Substance P and histamine could be measured in the tear fluid obtained in 9 of 11 patients, as 2 of 11 patients showed insufficient tear fluid production. No differences in absolute substance P levels were found between the different time points after grass pollen provocation (baseline: 51.01 ± 12.93; 15 min: 59.63 ± 12.85; 1 h: 46.64 ± 8.88; 24h: 42.27 ± 4.21 pg/ml; n = 9 for all time-points). Similarly, no differences in histamine levels were found between different time points of analysis after the grass pollen provocation (baseline: 0.75 ± 0.15; 15 min: 0.69 ± 0.15; 1 h: 0.64 ± 0.09; 24 h: 0.78 ± 0.20 ng/ml; n = 9 for all time-points). Of note, a correlation was found between substance P and VAS scores for ocular pruritus at 15 min after the nasal grass pollen provocation reaching borderline significance (r = 0.67, P = 0.05, n = 9, Fig. 5A). A positive correlation was found between histamine and the VAS scores of lacrimation 24 h after the nasal grass pollen provocation (r = 0.73, P < 0.05, n = 9). Considering the levels of histamine and substance P at different time points after allergen provocation, a positive correlation was found between the substance P and histamine values in the tear fluid after nasal grass pollen provocation (r = 0.43, P < 0.05, n = 26, Fig. 5B).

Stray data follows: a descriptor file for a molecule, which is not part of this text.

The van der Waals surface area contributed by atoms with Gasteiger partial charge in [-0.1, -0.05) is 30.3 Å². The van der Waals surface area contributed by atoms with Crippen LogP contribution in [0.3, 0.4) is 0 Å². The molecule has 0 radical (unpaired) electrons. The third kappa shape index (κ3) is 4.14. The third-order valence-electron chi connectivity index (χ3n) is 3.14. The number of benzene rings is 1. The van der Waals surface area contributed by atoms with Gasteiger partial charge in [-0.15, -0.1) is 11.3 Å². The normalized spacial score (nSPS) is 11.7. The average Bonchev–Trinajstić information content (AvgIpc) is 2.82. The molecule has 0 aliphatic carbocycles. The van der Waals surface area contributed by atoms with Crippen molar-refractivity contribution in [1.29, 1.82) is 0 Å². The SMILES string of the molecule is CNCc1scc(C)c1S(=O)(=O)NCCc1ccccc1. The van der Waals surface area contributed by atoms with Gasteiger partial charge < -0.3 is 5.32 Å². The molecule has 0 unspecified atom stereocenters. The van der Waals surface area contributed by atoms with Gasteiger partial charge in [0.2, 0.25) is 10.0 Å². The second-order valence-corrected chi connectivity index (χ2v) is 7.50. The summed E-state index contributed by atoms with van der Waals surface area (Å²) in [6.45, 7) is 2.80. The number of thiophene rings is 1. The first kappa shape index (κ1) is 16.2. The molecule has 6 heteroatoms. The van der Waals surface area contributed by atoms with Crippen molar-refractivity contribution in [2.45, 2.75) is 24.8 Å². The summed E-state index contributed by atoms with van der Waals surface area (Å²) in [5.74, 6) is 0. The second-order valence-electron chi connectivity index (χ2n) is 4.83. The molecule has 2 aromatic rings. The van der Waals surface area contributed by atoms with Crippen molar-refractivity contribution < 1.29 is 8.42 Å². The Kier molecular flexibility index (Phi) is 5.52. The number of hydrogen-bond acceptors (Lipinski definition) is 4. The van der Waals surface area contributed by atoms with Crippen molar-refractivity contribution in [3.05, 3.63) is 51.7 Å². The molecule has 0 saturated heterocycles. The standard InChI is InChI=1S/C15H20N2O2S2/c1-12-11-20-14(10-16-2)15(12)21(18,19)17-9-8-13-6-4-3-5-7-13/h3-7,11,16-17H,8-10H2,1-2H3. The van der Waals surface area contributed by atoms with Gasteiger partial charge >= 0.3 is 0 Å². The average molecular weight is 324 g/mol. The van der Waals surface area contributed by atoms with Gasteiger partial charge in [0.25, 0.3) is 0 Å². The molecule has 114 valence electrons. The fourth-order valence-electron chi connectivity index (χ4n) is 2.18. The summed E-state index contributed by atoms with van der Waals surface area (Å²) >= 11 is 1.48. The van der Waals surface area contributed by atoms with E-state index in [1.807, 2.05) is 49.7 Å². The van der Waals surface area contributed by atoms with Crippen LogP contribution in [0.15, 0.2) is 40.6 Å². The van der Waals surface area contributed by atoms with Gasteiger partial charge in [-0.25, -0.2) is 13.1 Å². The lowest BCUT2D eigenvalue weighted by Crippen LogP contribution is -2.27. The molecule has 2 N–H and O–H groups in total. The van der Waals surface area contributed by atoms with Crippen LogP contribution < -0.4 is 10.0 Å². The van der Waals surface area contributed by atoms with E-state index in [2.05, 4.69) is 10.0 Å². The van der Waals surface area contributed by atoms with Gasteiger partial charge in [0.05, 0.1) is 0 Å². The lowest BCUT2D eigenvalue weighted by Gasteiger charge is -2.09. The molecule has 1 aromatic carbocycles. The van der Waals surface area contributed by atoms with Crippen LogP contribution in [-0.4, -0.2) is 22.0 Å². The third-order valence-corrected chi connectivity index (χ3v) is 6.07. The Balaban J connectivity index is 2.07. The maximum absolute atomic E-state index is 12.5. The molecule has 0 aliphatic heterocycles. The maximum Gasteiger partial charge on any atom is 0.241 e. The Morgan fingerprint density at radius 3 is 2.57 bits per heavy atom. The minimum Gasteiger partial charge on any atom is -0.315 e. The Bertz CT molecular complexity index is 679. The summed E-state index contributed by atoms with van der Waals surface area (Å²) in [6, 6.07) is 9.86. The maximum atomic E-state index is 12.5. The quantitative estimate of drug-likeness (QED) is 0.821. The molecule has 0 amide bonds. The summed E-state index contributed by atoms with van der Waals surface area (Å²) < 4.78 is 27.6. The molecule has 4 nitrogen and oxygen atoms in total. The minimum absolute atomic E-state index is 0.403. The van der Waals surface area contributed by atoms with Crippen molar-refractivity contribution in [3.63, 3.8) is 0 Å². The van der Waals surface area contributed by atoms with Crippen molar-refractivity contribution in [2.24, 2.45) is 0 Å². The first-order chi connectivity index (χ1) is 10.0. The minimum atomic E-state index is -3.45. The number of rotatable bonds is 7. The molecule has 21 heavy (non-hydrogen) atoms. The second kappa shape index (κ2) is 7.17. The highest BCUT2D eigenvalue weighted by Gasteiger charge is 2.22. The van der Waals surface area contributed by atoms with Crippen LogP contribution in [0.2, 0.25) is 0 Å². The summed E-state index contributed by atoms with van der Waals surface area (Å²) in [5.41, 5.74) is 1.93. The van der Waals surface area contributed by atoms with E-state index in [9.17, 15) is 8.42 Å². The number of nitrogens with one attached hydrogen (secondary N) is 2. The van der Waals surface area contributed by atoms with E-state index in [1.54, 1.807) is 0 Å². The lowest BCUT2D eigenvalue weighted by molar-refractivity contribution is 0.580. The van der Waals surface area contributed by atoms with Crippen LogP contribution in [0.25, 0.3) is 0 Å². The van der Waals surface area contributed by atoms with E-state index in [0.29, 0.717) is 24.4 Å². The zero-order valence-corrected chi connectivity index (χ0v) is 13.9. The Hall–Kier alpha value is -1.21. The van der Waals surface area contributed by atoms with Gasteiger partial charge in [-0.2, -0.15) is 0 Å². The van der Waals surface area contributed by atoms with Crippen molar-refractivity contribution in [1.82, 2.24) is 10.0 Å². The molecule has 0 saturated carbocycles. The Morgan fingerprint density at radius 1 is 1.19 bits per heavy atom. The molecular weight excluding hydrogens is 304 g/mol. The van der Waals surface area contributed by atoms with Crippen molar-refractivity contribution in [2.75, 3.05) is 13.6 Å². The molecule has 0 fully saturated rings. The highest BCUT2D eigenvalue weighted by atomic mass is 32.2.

We here present several research tools for the evaluation of conjunctival allergic inflammation in patients with allergic rhinoconjunctivitis, and we demonstrate the induction of conjunctival and nasal symptoms as well as conjunctival vascular congestion after a selective nasal grass pollen provocation. The novelty of this study relates to the selectivity of the nasal pollen provocation on the one hand and the simultaneous evaluation of different subjective and objective nasal and conjunctival parameters on the other hand. Interestingly, the substance P and histamine levels in tear fluid correlate with the VAS scores for ocular pruritus and lacrimation after grass pollen provocation and the PNIF values correlate inversely with the VAS scores for ocular pruritus and lacrimation.